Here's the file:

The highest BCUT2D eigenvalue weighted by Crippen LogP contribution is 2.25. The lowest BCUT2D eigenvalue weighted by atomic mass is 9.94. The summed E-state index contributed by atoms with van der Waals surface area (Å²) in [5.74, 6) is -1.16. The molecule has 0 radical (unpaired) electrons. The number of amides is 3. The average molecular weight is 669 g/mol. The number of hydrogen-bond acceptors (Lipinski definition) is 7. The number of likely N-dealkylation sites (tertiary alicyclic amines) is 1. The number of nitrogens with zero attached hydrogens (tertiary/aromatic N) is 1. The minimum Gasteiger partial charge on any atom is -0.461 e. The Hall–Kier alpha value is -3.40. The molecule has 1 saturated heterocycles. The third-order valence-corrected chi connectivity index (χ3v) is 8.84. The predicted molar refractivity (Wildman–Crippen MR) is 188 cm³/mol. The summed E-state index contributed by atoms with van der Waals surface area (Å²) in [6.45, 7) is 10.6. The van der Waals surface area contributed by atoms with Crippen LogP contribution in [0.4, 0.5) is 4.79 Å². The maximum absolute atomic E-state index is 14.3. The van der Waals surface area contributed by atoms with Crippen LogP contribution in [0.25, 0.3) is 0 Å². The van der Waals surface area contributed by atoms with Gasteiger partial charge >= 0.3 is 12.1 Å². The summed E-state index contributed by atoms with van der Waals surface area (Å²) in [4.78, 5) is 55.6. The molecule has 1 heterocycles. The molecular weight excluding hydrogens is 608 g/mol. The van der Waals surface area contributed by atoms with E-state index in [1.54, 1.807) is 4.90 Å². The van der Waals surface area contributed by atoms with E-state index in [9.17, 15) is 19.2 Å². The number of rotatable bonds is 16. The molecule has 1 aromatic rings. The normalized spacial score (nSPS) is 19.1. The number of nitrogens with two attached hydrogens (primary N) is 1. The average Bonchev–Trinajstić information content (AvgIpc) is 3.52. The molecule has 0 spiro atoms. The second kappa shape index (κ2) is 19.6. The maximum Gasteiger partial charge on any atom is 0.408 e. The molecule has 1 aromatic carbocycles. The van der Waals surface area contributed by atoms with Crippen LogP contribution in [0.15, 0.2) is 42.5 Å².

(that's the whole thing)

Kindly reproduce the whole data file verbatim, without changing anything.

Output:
The highest BCUT2D eigenvalue weighted by Crippen LogP contribution is 2.25. The lowest BCUT2D eigenvalue weighted by atomic mass is 9.94. The summed E-state index contributed by atoms with van der Waals surface area (Å²) in [5.74, 6) is -1.16. The molecule has 0 radical (unpaired) electrons. The number of amides is 3. The average molecular weight is 669 g/mol. The number of hydrogen-bond acceptors (Lipinski definition) is 7. The number of likely N-dealkylation sites (tertiary alicyclic amines) is 1. The number of nitrogens with zero attached hydrogens (tertiary/aromatic N) is 1. The minimum Gasteiger partial charge on any atom is -0.461 e. The Hall–Kier alpha value is -3.40. The molecule has 1 saturated heterocycles. The third-order valence-corrected chi connectivity index (χ3v) is 8.84. The predicted molar refractivity (Wildman–Crippen MR) is 188 cm³/mol. The summed E-state index contributed by atoms with van der Waals surface area (Å²) in [6.45, 7) is 10.6. The van der Waals surface area contributed by atoms with Crippen LogP contribution in [0.4, 0.5) is 4.79 Å². The maximum absolute atomic E-state index is 14.3. The van der Waals surface area contributed by atoms with Crippen LogP contribution in [0.25, 0.3) is 0 Å². The van der Waals surface area contributed by atoms with Gasteiger partial charge >= 0.3 is 12.1 Å². The summed E-state index contributed by atoms with van der Waals surface area (Å²) in [4.78, 5) is 55.6. The molecule has 1 heterocycles. The molecular weight excluding hydrogens is 608 g/mol. The van der Waals surface area contributed by atoms with E-state index in [1.54, 1.807) is 4.90 Å². The van der Waals surface area contributed by atoms with E-state index in [9.17, 15) is 19.2 Å². The number of rotatable bonds is 16. The molecule has 1 aromatic rings. The normalized spacial score (nSPS) is 19.1. The number of nitrogens with two attached hydrogens (primary N) is 1. The average Bonchev–Trinajstić information content (AvgIpc) is 3.52. The molecule has 0 spiro atoms. The second kappa shape index (κ2) is 19.6. The maximum Gasteiger partial charge on any atom is 0.408 e. The molecule has 1 aromatic carbocycles. The van der Waals surface area contributed by atoms with Crippen LogP contribution in [0.15, 0.2) is 42.5 Å².